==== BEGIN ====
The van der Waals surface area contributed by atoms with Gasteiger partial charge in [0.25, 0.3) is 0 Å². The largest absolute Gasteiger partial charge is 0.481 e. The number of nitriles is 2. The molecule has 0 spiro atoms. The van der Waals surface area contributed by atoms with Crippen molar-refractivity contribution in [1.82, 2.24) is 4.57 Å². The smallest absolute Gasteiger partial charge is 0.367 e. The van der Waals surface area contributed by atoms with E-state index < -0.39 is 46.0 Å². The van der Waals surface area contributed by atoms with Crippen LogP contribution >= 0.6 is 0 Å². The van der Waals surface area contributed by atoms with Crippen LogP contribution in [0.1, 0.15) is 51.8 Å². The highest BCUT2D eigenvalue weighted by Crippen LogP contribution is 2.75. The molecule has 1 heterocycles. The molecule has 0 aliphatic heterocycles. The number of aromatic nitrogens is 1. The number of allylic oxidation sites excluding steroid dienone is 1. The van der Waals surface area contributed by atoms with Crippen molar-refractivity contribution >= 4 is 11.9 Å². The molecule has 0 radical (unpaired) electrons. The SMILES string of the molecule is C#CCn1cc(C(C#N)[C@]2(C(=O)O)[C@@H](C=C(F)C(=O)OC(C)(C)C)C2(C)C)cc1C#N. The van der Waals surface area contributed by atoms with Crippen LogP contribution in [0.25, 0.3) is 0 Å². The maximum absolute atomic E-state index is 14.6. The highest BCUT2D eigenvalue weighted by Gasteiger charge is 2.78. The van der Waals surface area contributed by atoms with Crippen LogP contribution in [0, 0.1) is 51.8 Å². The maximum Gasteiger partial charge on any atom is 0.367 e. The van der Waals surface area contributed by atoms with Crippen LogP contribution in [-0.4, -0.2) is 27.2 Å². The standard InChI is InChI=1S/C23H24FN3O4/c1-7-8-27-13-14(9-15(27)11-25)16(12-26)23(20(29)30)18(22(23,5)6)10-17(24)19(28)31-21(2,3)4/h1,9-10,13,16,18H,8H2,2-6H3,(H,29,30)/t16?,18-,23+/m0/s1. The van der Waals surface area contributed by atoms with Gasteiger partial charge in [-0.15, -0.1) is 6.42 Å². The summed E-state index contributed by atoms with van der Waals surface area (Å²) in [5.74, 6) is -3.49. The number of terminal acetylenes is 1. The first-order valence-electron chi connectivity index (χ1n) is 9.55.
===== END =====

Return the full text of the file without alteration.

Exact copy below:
The van der Waals surface area contributed by atoms with Gasteiger partial charge in [0.25, 0.3) is 0 Å². The largest absolute Gasteiger partial charge is 0.481 e. The number of nitriles is 2. The molecule has 0 spiro atoms. The van der Waals surface area contributed by atoms with Crippen molar-refractivity contribution in [1.82, 2.24) is 4.57 Å². The smallest absolute Gasteiger partial charge is 0.367 e. The van der Waals surface area contributed by atoms with E-state index < -0.39 is 46.0 Å². The van der Waals surface area contributed by atoms with Crippen LogP contribution >= 0.6 is 0 Å². The van der Waals surface area contributed by atoms with Crippen LogP contribution in [0.1, 0.15) is 51.8 Å². The highest BCUT2D eigenvalue weighted by Crippen LogP contribution is 2.75. The molecule has 1 heterocycles. The molecule has 0 aliphatic heterocycles. The number of aromatic nitrogens is 1. The number of allylic oxidation sites excluding steroid dienone is 1. The van der Waals surface area contributed by atoms with Crippen molar-refractivity contribution >= 4 is 11.9 Å². The molecule has 0 radical (unpaired) electrons. The SMILES string of the molecule is C#CCn1cc(C(C#N)[C@]2(C(=O)O)[C@@H](C=C(F)C(=O)OC(C)(C)C)C2(C)C)cc1C#N. The van der Waals surface area contributed by atoms with Crippen LogP contribution in [0.25, 0.3) is 0 Å². The maximum absolute atomic E-state index is 14.6. The highest BCUT2D eigenvalue weighted by Gasteiger charge is 2.78. The van der Waals surface area contributed by atoms with Crippen LogP contribution in [0, 0.1) is 51.8 Å². The maximum Gasteiger partial charge on any atom is 0.367 e. The van der Waals surface area contributed by atoms with Crippen LogP contribution in [-0.4, -0.2) is 27.2 Å². The standard InChI is InChI=1S/C23H24FN3O4/c1-7-8-27-13-14(9-15(27)11-25)16(12-26)23(20(29)30)18(22(23,5)6)10-17(24)19(28)31-21(2,3)4/h1,9-10,13,16,18H,8H2,2-6H3,(H,29,30)/t16?,18-,23+/m0/s1. The van der Waals surface area contributed by atoms with Gasteiger partial charge in [-0.15, -0.1) is 6.42 Å². The summed E-state index contributed by atoms with van der Waals surface area (Å²) in [5.74, 6) is -3.49. The number of terminal acetylenes is 1. The first-order valence-electron chi connectivity index (χ1n) is 9.55.